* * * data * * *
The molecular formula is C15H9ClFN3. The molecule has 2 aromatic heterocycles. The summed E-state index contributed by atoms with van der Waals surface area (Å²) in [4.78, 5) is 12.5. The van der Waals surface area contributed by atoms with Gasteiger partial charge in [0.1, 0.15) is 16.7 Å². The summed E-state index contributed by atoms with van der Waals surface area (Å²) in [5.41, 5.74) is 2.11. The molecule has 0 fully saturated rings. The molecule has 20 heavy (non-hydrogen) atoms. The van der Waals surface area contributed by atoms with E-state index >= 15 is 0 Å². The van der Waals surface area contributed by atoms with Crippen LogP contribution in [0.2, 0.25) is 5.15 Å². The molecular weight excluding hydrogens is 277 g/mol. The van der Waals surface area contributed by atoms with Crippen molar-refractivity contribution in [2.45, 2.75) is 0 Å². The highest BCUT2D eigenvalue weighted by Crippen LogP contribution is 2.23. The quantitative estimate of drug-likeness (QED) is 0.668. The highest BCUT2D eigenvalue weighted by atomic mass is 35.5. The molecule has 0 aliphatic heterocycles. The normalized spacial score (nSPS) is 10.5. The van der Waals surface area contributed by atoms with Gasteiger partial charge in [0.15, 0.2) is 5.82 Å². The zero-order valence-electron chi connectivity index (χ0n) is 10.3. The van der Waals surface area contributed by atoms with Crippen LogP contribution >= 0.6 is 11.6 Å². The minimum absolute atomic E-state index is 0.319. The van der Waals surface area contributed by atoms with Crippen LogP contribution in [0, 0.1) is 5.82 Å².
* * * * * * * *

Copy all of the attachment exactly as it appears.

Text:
The molecular formula is C15H9ClFN3. The molecule has 2 aromatic heterocycles. The summed E-state index contributed by atoms with van der Waals surface area (Å²) in [4.78, 5) is 12.5. The van der Waals surface area contributed by atoms with Gasteiger partial charge in [0.1, 0.15) is 16.7 Å². The summed E-state index contributed by atoms with van der Waals surface area (Å²) in [5.41, 5.74) is 2.11. The molecule has 0 fully saturated rings. The molecule has 20 heavy (non-hydrogen) atoms. The van der Waals surface area contributed by atoms with E-state index >= 15 is 0 Å². The van der Waals surface area contributed by atoms with Crippen LogP contribution in [0.2, 0.25) is 5.15 Å². The molecular weight excluding hydrogens is 277 g/mol. The van der Waals surface area contributed by atoms with Crippen molar-refractivity contribution in [2.45, 2.75) is 0 Å². The highest BCUT2D eigenvalue weighted by Crippen LogP contribution is 2.23. The quantitative estimate of drug-likeness (QED) is 0.668. The highest BCUT2D eigenvalue weighted by atomic mass is 35.5. The molecule has 0 aliphatic heterocycles. The normalized spacial score (nSPS) is 10.5. The van der Waals surface area contributed by atoms with Gasteiger partial charge in [0.15, 0.2) is 5.82 Å². The zero-order valence-electron chi connectivity index (χ0n) is 10.3. The van der Waals surface area contributed by atoms with Crippen LogP contribution >= 0.6 is 11.6 Å². The minimum absolute atomic E-state index is 0.319. The van der Waals surface area contributed by atoms with Crippen LogP contribution in [0, 0.1) is 5.82 Å².